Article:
Trump-related YouTube views soared into the 80 million range again during the week of the White House Correspondents’ Dinner in late April, where President Obama mocked Trump for not being in attendance, and later in his speech added, “Next year at this time, someone else will be standing here in this very spot. And it’s anyone’s guess who she will be.” (Trump was the target of repeated barbs from the president when he attended the correspondents’ dinner in 2011, which many have speculated spurred him to run for president.)
The most dramatic jump in Trump-related views came in the wake of a rally in Wilmington, North Carolina, on Aug 9, where the candidate told the crowd, “If she gets to pick her judges ― nothing you can do, folks. Although, the Second Amendment people, maybe there is,” which suggested to some that he was calling for assassination.
While his true intent may be debatable, the affect on viewer interest was clear – views of Trump-related videos on YouTube rose by some 70 million over the previous week, hitting the 150 million range, an all-time high up to that point in the election cycle. At the same time, the popularity of Clinton-related YouTube videos also spiked, hitting about 80 million weekly views.
Two weeks earlier, Clinton scored a then-high number of weekly views, in the 95 million range, during the Democratic National Convention (DNC). That bested the 80 million-plus views Trump got during the Republican National Convention (RNC), but he outperformed her during the DNC, racking up some 100 million YouTube views, suggesting the attention paid his opponent only drove more interest in him.
In October, the final full month of the campaign, Clinton briefly pulled ahead of Trump in YouTube views the week of their third presidential debate. But in the last week of the month – when FBI Director James Comey sent a letter to congress stating it could be reopening its probe of Clinton’s use of a private email server during her tenure as Secretary of State – Trump and Clinton were neck and neck, with about 220 million weekly views apiece.
But from election day, Nov. 8, through the following Friday, Trump was back to his winning ways on YouTube, with 176.2 million views, up 34.3% over the previous week, to Clinton’s 106.9 million, which were down 40.7%.
The pollsters and pundits who were picking Clinton to win as election day loomed would’ve benefited from examining ZEFR’s sentiment analysis of the candidates’ YouTube views for October. Clinton’s negative views were 35%, while Trump’s were at 33%. Perhaps more tellingly, only 8% of Clinton’s views were deemed to be positive, while Trump’s positives were at 17%. But it was in overall view count where Trump truly demonstrated his supremacy, averaging 75.2 million views a week since Jan. 4, compared to Clinton’s 54.36 million a week during the same period.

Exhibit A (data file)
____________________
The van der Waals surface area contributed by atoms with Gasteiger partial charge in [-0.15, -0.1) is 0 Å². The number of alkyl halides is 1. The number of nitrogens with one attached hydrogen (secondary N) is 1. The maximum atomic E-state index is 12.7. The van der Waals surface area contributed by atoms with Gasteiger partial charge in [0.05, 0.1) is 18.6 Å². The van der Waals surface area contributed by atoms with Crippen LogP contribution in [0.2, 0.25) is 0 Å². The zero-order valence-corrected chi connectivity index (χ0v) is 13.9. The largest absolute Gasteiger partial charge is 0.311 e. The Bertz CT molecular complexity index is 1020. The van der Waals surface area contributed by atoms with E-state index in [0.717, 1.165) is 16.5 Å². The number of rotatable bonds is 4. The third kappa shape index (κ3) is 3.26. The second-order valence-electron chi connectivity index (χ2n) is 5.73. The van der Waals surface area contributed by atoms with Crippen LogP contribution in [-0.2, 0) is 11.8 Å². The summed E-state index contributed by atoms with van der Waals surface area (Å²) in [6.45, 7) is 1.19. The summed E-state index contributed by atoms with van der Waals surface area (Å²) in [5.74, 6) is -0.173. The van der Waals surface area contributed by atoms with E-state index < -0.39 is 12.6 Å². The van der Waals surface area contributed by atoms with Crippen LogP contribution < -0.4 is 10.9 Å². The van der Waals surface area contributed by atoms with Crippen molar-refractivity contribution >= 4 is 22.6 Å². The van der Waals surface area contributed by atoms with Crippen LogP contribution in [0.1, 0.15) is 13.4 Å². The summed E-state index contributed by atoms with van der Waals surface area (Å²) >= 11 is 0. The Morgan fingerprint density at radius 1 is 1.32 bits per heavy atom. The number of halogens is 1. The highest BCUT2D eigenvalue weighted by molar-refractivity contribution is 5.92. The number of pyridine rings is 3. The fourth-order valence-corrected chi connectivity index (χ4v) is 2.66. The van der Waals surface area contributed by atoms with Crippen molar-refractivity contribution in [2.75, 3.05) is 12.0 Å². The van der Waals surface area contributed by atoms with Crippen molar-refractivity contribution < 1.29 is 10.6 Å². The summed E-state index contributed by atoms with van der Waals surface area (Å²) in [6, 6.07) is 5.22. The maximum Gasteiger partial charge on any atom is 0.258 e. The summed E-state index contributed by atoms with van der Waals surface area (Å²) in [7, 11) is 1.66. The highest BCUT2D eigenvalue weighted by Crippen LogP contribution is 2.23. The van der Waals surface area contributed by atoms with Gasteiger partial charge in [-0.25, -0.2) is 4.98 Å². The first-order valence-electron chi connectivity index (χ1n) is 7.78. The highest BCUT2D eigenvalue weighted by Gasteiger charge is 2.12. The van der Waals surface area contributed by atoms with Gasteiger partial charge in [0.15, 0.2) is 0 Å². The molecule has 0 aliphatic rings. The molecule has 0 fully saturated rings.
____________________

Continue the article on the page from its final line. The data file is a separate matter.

Ironically, YouTube viewers were less interested in Trump’s win than they were in Clinton’s loss. Trump’s victory speech (12 million-plus views for 229 videos) was edged out by Clinton’s concession speech (13.7 million-plus views for 371 videos).
This suggests two interesting possibilities: It’s not very satisfying to hate watch a victory, and even Trump supporters might be a little less passionate about their choice now that the race is run and the Washington outsider they rooted for is poised to become a Washington insider.
The link between content alignment and success on YouTube
The kind of content an ad runs against has a huge impact on the way a person reacts to it. It’s true on television, in magazines, and now – more than ever – online.
With more than 400 hours of video added to YouTube every minute, there’s an incredible breadth of content for brands to advertise against. But how are they to know what to advertise against? With so many videos to choose from, how does anyone know who’s watching what? Historically, there’s been no way to determine what types of video content brands should align with – until now.